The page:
Robot system puts long-distance students inside classrooms
LINCOLN, Neb. (AP) — A southeast Nebraska community college is using robots to put long-distance students inside the classrooms.
Four of the machines are based at the Lincoln campus of Southeast Community College, and one is available at the college district’s Beatrice and Milford locations.
The college district has invested for years in distance-learning technology that allows students on one campus to plug into a course offered on another. Those opportunities expanded with the advent of the college’s six learning centers.
But the teleconferencing equipment can sometimes be “the incorrect tool for what the instructor is trying to accomplish,” Christopher Cummins, the college’s director of instruction technology, told the Lincoln Journal Star .
Robots give students chances to interact in classes, join small-group activities or linger behind after classes to ask follow-up questions, he said.
Students establish communication through a tablet computer mounted on a self-balancing chassis on wheels. They can then navigate the class locations as robotic avatars, guided by personal digital devices. Cameras, microphones and speakers on the robots let the long-distance students talk to students in the classrooms and to instructors.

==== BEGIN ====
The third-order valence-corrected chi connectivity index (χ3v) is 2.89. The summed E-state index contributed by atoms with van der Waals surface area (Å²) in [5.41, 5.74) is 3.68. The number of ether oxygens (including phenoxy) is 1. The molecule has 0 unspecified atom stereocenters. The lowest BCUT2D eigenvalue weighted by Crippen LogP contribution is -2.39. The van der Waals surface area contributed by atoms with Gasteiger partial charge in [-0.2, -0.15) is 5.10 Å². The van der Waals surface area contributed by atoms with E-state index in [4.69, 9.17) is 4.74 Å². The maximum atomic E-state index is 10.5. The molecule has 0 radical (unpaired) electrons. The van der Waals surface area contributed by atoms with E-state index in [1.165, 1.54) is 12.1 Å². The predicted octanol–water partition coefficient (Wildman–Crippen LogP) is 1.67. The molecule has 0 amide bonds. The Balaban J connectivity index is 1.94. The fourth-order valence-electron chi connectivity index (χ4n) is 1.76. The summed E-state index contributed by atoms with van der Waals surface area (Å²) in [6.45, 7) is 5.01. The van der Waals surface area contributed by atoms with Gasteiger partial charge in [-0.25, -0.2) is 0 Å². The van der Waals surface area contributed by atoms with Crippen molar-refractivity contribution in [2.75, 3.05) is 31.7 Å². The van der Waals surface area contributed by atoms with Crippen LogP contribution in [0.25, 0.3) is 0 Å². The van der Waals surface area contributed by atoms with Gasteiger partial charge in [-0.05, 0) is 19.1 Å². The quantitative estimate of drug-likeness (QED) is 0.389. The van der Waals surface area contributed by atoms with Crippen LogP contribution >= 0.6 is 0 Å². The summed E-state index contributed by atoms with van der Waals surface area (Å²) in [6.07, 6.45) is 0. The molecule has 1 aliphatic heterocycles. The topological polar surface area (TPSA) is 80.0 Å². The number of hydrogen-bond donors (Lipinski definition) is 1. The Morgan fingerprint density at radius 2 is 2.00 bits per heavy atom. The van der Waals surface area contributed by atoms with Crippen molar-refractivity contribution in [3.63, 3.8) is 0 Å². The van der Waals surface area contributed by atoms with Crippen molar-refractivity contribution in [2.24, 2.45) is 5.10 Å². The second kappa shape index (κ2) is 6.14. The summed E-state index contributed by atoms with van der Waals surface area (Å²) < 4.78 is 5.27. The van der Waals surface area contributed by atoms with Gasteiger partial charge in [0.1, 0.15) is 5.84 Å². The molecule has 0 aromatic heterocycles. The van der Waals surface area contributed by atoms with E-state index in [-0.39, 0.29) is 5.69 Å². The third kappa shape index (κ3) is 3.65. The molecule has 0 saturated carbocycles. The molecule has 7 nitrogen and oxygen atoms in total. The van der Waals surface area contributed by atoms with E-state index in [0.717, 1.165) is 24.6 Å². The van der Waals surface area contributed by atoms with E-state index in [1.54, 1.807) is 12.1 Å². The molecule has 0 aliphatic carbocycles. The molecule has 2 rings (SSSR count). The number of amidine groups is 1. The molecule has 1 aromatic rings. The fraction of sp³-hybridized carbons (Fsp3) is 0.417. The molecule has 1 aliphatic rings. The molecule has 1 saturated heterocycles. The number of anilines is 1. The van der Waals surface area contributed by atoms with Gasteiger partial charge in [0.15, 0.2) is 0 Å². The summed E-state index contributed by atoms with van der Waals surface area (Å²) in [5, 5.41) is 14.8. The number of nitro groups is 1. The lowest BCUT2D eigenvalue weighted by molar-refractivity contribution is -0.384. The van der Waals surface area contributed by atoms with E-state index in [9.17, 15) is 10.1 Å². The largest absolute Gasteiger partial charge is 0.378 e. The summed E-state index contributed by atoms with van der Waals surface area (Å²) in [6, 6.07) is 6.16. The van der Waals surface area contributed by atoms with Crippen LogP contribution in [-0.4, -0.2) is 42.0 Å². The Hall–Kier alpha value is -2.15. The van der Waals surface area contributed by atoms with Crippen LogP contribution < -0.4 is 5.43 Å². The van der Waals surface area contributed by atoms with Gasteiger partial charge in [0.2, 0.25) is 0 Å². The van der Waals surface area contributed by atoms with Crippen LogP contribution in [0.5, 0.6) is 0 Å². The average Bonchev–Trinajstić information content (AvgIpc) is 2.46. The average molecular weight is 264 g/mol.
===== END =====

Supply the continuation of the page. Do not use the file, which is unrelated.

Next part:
Audra Podliska, a district resource development specialist, said the robots are intended to help students living in rural areas connect with college offerings that would otherwise be out of reach.
“This is the closest thing to being in a classroom without being in a classroom,” Podliska said.
The district bought its first robot for use in the health sciences department before receiving a $120,582 Rural Utilities Service grant from the U.S. Department of Agriculture. The grant let the district purchase five more robots.
Information from: Lincoln Journal Star, http://www.journalstar.com